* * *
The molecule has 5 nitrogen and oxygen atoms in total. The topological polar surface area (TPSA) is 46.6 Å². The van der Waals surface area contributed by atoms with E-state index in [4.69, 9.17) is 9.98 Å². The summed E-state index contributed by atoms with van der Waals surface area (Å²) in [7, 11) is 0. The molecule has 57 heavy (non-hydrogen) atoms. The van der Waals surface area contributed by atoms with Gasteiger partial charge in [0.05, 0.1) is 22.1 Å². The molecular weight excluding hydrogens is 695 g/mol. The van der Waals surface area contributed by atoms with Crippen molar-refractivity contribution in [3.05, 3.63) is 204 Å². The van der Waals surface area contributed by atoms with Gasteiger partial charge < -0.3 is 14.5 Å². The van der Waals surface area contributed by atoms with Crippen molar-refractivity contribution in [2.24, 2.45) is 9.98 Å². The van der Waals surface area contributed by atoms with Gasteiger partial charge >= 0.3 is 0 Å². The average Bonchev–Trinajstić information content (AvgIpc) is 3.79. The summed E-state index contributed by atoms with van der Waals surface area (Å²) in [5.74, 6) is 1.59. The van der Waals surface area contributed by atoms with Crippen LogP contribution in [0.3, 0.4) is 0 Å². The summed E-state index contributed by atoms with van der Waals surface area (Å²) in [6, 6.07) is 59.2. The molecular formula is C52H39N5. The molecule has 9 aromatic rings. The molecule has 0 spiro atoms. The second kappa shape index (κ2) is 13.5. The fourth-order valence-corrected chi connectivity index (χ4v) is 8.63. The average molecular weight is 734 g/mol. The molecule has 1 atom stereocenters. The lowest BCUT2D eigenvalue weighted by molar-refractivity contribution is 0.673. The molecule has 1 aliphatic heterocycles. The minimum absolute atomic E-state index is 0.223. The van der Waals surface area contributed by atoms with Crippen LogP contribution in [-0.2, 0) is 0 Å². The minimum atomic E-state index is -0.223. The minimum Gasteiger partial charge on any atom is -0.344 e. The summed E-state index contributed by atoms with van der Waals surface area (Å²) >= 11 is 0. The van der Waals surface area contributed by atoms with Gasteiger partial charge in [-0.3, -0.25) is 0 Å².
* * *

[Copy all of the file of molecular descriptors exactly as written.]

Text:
The molecule has 5 nitrogen and oxygen atoms in total. The topological polar surface area (TPSA) is 46.6 Å². The van der Waals surface area contributed by atoms with E-state index in [4.69, 9.17) is 9.98 Å². The summed E-state index contributed by atoms with van der Waals surface area (Å²) in [7, 11) is 0. The molecule has 57 heavy (non-hydrogen) atoms. The van der Waals surface area contributed by atoms with Gasteiger partial charge in [0.05, 0.1) is 22.1 Å². The molecular weight excluding hydrogens is 695 g/mol. The van der Waals surface area contributed by atoms with Crippen molar-refractivity contribution in [3.05, 3.63) is 204 Å². The van der Waals surface area contributed by atoms with Gasteiger partial charge < -0.3 is 14.5 Å². The van der Waals surface area contributed by atoms with Crippen molar-refractivity contribution in [2.24, 2.45) is 9.98 Å². The van der Waals surface area contributed by atoms with Gasteiger partial charge >= 0.3 is 0 Å². The average Bonchev–Trinajstić information content (AvgIpc) is 3.79. The summed E-state index contributed by atoms with van der Waals surface area (Å²) in [5.74, 6) is 1.59. The van der Waals surface area contributed by atoms with Crippen LogP contribution in [0.3, 0.4) is 0 Å². The summed E-state index contributed by atoms with van der Waals surface area (Å²) in [6, 6.07) is 59.2. The molecular formula is C52H39N5. The molecule has 9 aromatic rings. The molecule has 0 spiro atoms. The second kappa shape index (κ2) is 13.5. The fourth-order valence-corrected chi connectivity index (χ4v) is 8.63. The average molecular weight is 734 g/mol. The molecule has 1 atom stereocenters. The lowest BCUT2D eigenvalue weighted by molar-refractivity contribution is 0.673. The molecule has 1 aliphatic heterocycles. The minimum absolute atomic E-state index is 0.223. The van der Waals surface area contributed by atoms with Crippen LogP contribution in [-0.2, 0) is 0 Å². The minimum atomic E-state index is -0.223. The minimum Gasteiger partial charge on any atom is -0.344 e. The summed E-state index contributed by atoms with van der Waals surface area (Å²) >= 11 is 0. The van der Waals surface area contributed by atoms with Gasteiger partial charge in [-0.3, -0.25) is 0 Å².